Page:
One of banking's ironies is that the local citizenry begins to appreciate a hometown bank's support for their charities and nonprofit organizations only when it has been taken over by an out-of-town company.
I guess it is hard for people to appreciate an institution that holds their money and charges them for transactions and loans. That's human nature.
Some banks have tried to show their importance in town by highlighting their activities in their advertising campaigns.
Other means are more direct.
During a recession, for example, some banks have taken a specific week and paid all employees in silver dollars (when they sold at par) or in $2 bills.
As these unusual-denomination coins and bills wafted through the local economy, business owners and consumers would begin to realize the importance of the bank's payroll to the community.
Bankers have tried to show their importance locally through other means, too. One that I have always appreciated was the logo pin.
In Newark, N.J., where I teach most of my classes, Fidelity Union Bank, now part of First Fidelity and soon to be part of First Union, used to issue pins to all employees with the bank's logo on them.
Wherever employees went, in stores, restaurants, and the like, proprietors would recognize the pins and realize the importance of Fidelity Union people to the community and to their own establishments.
The presentation of the logo pins also gave the bank an opportunity to recognize employees who had reached a milestone - such as one year of service. Thus the pins did double duty - showing the role of the bank in town and making the employee feel he or she had fully joined the bank's family.
In this way the bank could provide recognition to employees that could also be publicized to all other employees through their house organs, just as smart banks make it special and publicize it when an employee finishes an American Institute of Banking course or some bank-financed continuing education program at a local high school or college.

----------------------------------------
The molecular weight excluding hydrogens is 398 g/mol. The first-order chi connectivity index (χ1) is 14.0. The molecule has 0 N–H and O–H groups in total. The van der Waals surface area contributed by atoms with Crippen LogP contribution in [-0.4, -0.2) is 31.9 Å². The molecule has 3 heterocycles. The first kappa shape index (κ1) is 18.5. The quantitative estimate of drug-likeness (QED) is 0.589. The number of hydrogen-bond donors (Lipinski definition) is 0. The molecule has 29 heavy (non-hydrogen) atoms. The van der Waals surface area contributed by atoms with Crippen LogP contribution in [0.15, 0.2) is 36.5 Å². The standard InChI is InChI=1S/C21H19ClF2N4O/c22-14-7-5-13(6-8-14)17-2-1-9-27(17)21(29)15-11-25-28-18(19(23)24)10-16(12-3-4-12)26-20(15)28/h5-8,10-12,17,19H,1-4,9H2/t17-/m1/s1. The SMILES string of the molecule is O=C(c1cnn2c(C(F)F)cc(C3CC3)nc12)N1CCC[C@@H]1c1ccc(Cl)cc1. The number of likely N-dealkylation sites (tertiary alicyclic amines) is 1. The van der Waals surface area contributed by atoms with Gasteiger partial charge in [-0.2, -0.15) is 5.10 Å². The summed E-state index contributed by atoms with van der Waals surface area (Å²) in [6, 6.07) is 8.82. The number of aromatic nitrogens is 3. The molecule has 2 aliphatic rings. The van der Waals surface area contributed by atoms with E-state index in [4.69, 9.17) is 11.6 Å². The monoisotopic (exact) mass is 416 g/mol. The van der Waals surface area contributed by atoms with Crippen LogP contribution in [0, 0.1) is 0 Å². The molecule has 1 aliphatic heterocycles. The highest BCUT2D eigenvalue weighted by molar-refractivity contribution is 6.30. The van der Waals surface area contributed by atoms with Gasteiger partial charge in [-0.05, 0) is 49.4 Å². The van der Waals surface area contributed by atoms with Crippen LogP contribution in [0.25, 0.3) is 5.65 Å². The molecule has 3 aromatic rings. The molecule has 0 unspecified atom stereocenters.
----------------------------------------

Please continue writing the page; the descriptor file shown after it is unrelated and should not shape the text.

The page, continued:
One complaint I hear frequently from bank employees is that they have worked their tails off on their own time to finish continuing education, AIB, or summer banking school programs, but that the bank then did nothing to recognize these accomplishments.
And, I cannot forget the comments of one highly successful retailer on the goals of his internal newspaper:
"Our aim is to get as many employees' names and pictures in the newspaper each month as we possibly can. This does wonders for morale."
A final way of building appreciation for the bank while making employees feel special is to issue business cards to everyone in the organization.
We all know that tellers and others who handle customer calls on the front line can make or break the bank. And those front-liners who feel pride in the organization can do wonders for its image.
Business cards make everyone feel more professional. And when people pass them out as they spend their paychecks around town to buy goods and services, it builds the appreciation for the bank in the same way paying salaries in silver dollars and wearing logo pins do.
These may be small steps. But they certainly are better than having the bank wait to gain appreciation for its former role until after the bank has been acquired.
Mr. Nadler is a contributing editor of the American Banker and professor of finance at the Rutgers University Graduate School of Management.